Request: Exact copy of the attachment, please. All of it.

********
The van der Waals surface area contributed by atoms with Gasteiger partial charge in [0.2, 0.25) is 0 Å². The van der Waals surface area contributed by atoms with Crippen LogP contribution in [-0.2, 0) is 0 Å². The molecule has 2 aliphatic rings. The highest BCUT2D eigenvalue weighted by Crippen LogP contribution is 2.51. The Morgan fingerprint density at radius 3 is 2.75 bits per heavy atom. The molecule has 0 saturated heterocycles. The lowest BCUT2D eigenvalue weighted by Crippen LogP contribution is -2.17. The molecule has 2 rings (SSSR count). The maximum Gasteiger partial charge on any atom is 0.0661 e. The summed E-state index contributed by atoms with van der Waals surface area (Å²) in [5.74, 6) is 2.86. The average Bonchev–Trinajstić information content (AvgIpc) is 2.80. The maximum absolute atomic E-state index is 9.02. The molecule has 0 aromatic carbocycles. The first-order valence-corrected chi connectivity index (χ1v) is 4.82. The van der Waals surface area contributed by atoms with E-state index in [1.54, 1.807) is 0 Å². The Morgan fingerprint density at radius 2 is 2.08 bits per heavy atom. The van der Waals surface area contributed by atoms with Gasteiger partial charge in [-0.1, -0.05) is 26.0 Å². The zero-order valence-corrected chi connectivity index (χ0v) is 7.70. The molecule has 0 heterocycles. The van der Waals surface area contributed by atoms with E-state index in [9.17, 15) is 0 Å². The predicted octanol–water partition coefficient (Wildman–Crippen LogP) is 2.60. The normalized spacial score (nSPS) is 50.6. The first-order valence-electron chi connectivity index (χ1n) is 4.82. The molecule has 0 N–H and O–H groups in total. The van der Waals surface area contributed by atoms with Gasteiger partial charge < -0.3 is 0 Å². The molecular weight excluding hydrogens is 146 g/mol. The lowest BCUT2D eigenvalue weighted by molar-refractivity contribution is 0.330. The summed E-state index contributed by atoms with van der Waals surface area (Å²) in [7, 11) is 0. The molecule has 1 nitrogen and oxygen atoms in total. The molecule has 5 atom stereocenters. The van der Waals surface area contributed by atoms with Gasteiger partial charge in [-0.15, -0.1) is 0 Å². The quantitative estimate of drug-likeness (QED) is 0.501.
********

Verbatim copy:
The van der Waals surface area contributed by atoms with Gasteiger partial charge in [0.2, 0.25) is 0 Å². The van der Waals surface area contributed by atoms with Crippen LogP contribution in [-0.2, 0) is 0 Å². The molecule has 2 aliphatic rings. The highest BCUT2D eigenvalue weighted by Crippen LogP contribution is 2.51. The Morgan fingerprint density at radius 3 is 2.75 bits per heavy atom. The molecule has 0 saturated heterocycles. The lowest BCUT2D eigenvalue weighted by Crippen LogP contribution is -2.17. The molecule has 2 rings (SSSR count). The maximum Gasteiger partial charge on any atom is 0.0661 e. The summed E-state index contributed by atoms with van der Waals surface area (Å²) in [5.74, 6) is 2.86. The average Bonchev–Trinajstić information content (AvgIpc) is 2.80. The maximum absolute atomic E-state index is 9.02. The molecule has 0 aromatic carbocycles. The first-order valence-corrected chi connectivity index (χ1v) is 4.82. The van der Waals surface area contributed by atoms with E-state index in [1.54, 1.807) is 0 Å². The Morgan fingerprint density at radius 2 is 2.08 bits per heavy atom. The van der Waals surface area contributed by atoms with Gasteiger partial charge in [-0.1, -0.05) is 26.0 Å². The zero-order valence-corrected chi connectivity index (χ0v) is 7.70. The molecule has 0 heterocycles. The van der Waals surface area contributed by atoms with E-state index in [9.17, 15) is 0 Å². The predicted octanol–water partition coefficient (Wildman–Crippen LogP) is 2.60. The normalized spacial score (nSPS) is 50.6. The first-order valence-electron chi connectivity index (χ1n) is 4.82. The molecule has 0 N–H and O–H groups in total. The van der Waals surface area contributed by atoms with Gasteiger partial charge < -0.3 is 0 Å². The molecular weight excluding hydrogens is 146 g/mol. The lowest BCUT2D eigenvalue weighted by molar-refractivity contribution is 0.330. The summed E-state index contributed by atoms with van der Waals surface area (Å²) in [7, 11) is 0. The molecule has 1 nitrogen and oxygen atoms in total. The molecule has 5 atom stereocenters. The van der Waals surface area contributed by atoms with Gasteiger partial charge in [-0.15, -0.1) is 0 Å². The quantitative estimate of drug-likeness (QED) is 0.501.